Wisconsin and 20 other states are suing the federal government over new rules that will make many more white-collar workers eligible for overtime.
The Wisconsin Department of Justice announced Tuesday that it has joined a lawsuit contending that the new rule will virtually eliminate an exception that now prevents many white-collar workers from receiving overtime. Executive, administrative and professional employees are largely exempted now.
The Wisconsin DOJ alleges the new rule would replace those exemptions with a pay threshold that essentially requires overtime for anyone making less than $47,476 a year. The limit had previously been set at $23,660.
The DOJ also notes the new rule contains a mechanism that will cause that pay threshold to be revised automatically every three years to track changes in general wages. Department of Labor officials estimate the new overtime protections will cover an additional 4.2 million U.S. workers, 69,000 of whom will be in Wisconsin.
Separately, the Associated Builders and Contractors, the National Association of Home Builders and other groups connected with the construction industry filed a lawsuit on Tuesday challenging the new rules in the U.S. District Court for the Eastern District of Texas. In a news release announcing the suit, the ABC — a group that mostly represents nonunion contractors — contended that the provision allowing for adjustments every three years will make it hard for contractors to forecast how labor expenses will affect project costs.
“These projects often last longer than three years and are meticulously planned in order to stay on time and budget,” said Kristen Swearingen, ABC vice president of legislative and political affairs, in an official statement. “This rule will create uncertainty for contractors and their employees by forcing contractors to speculate about employees’ status years into the future when work on a project will actually be performed.”
Both the lawsuit filed by the ABC and other groups and the Wisconsin DOJ’s separate suit call on the courts to halt the new rules before they take effect on Dec. 1.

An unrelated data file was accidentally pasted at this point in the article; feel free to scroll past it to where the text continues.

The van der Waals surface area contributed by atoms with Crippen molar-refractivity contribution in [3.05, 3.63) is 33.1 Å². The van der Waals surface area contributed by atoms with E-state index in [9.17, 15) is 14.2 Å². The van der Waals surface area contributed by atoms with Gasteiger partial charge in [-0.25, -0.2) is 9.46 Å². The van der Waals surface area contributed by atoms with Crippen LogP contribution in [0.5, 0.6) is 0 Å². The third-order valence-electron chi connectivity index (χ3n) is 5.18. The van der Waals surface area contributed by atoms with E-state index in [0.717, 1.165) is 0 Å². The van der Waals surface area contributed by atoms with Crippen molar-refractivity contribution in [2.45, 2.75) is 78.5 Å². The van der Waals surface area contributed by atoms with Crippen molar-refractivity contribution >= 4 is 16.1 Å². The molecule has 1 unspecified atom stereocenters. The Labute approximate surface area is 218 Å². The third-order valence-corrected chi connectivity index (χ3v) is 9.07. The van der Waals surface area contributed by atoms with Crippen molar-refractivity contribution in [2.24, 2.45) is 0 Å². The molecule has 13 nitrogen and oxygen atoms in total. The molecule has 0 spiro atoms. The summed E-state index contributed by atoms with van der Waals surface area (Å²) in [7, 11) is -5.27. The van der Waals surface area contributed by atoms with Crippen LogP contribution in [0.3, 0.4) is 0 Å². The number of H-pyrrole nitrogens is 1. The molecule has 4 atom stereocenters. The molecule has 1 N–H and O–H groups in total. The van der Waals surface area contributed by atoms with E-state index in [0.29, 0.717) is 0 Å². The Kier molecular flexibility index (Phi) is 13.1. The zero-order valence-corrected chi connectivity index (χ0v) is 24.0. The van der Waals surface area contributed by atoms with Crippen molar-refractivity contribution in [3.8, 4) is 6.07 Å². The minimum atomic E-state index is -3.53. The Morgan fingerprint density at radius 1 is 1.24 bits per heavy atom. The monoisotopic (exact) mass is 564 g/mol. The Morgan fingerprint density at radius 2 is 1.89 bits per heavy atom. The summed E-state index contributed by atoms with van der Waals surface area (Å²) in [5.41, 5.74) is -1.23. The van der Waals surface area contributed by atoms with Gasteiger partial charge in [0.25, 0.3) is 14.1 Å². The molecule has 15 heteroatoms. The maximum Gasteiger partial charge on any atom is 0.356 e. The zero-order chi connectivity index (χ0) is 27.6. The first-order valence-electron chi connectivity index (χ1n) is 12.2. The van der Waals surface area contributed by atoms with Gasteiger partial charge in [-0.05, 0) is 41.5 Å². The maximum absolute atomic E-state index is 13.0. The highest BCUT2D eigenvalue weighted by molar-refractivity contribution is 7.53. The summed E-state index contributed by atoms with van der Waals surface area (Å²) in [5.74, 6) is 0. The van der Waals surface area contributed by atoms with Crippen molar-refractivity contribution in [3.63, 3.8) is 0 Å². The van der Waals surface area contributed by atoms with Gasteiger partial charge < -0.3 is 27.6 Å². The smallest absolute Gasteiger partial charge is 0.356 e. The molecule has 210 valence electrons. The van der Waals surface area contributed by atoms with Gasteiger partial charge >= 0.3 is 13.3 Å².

“Wisconsin, and every other state, must be able to set their own priorities and policies, and not be forced to take directive from an unchecked Washington, D.C., bureaucracy attempting to establish unprecedented power,” said Wisconsin Attorney General Brad Schimel.
Other representatives of the construction industry have previously come out in opposition to the new rules.
“Given the fact contractors are being forced by private and public owners to deliver projects on tighter margins than ever before, nobody should labor under the assumption this new mandate will lead to increased compensation for people working in construction,” Brian Turmail, spokesman for the Associated General Contractors of America, said in May, shortly after the new rules were announced. “Instead, contractors will be forced to put in place new measures to ensure that employees covered by the rule do not work more than 40 hours a week.”
The new overtime rules are only one in a series of federal policies affecting pay and employment conditions that have been decried by the construction industry over the past year. On Aug. 1, the government increased the penalties imposed on companies that violate Occupational Safety and Health Administration rules.
The adjustment took the maximum penalty for serious violations up from $7,000 to $12,741 and the maximum for willful and repeated violations up from $70,000 to $124,709. Also on Aug. 1, U.S. Department of Labor increased the penalties charged by its Wage and Hour Division for each violation of minimum-wage and overtime rules, taking them up from $1,100 to $1,894.
Industry representatives have also spoken out against Occupational Safety and Health Administration rules released in March seeking to curtail workers’ exposure on job sites to silica dust, a contaminant linked to respiratory diseases. Various industry groups, including the AGC and ABC, have mounted a legal challenge calling for the courts to review the rule.
The new standard calls on employers to prevent workers from being exposed to more than 50 micrograms of silica for every cubic meter of respirable air in an eight-hour period. The former rule had limited exposure to 250 micrograms for each cubic meter. Follow @TDR_WLJDan